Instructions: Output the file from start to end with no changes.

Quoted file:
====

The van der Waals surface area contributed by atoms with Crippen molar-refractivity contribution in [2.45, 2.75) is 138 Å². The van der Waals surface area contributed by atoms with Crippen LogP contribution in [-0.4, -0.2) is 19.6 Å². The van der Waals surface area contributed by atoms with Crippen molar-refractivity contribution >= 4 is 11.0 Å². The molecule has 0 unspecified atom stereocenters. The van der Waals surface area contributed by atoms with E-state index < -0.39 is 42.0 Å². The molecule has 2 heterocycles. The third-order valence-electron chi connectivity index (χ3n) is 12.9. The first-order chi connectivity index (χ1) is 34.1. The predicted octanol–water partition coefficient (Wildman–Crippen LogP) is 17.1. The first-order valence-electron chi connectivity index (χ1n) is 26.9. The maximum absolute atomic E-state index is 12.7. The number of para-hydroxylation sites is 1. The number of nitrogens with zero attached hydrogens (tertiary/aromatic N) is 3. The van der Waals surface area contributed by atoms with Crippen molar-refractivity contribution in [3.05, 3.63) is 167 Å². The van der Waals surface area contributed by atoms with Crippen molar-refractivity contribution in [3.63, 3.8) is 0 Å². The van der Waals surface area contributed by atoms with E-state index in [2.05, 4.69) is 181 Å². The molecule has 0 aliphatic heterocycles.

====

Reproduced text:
The van der Waals surface area contributed by atoms with Crippen molar-refractivity contribution in [2.45, 2.75) is 138 Å². The van der Waals surface area contributed by atoms with Crippen LogP contribution in [-0.4, -0.2) is 19.6 Å². The van der Waals surface area contributed by atoms with Crippen molar-refractivity contribution >= 4 is 11.0 Å². The molecule has 0 unspecified atom stereocenters. The van der Waals surface area contributed by atoms with E-state index < -0.39 is 42.0 Å². The molecule has 2 heterocycles. The third-order valence-electron chi connectivity index (χ3n) is 12.9. The first-order chi connectivity index (χ1) is 34.1. The predicted octanol–water partition coefficient (Wildman–Crippen LogP) is 17.1. The first-order valence-electron chi connectivity index (χ1n) is 26.9. The maximum absolute atomic E-state index is 12.7. The number of para-hydroxylation sites is 1. The number of nitrogens with zero attached hydrogens (tertiary/aromatic N) is 3. The van der Waals surface area contributed by atoms with Crippen molar-refractivity contribution in [3.05, 3.63) is 167 Å². The van der Waals surface area contributed by atoms with Crippen molar-refractivity contribution in [3.63, 3.8) is 0 Å². The van der Waals surface area contributed by atoms with E-state index in [2.05, 4.69) is 181 Å². The molecule has 0 aliphatic heterocycles.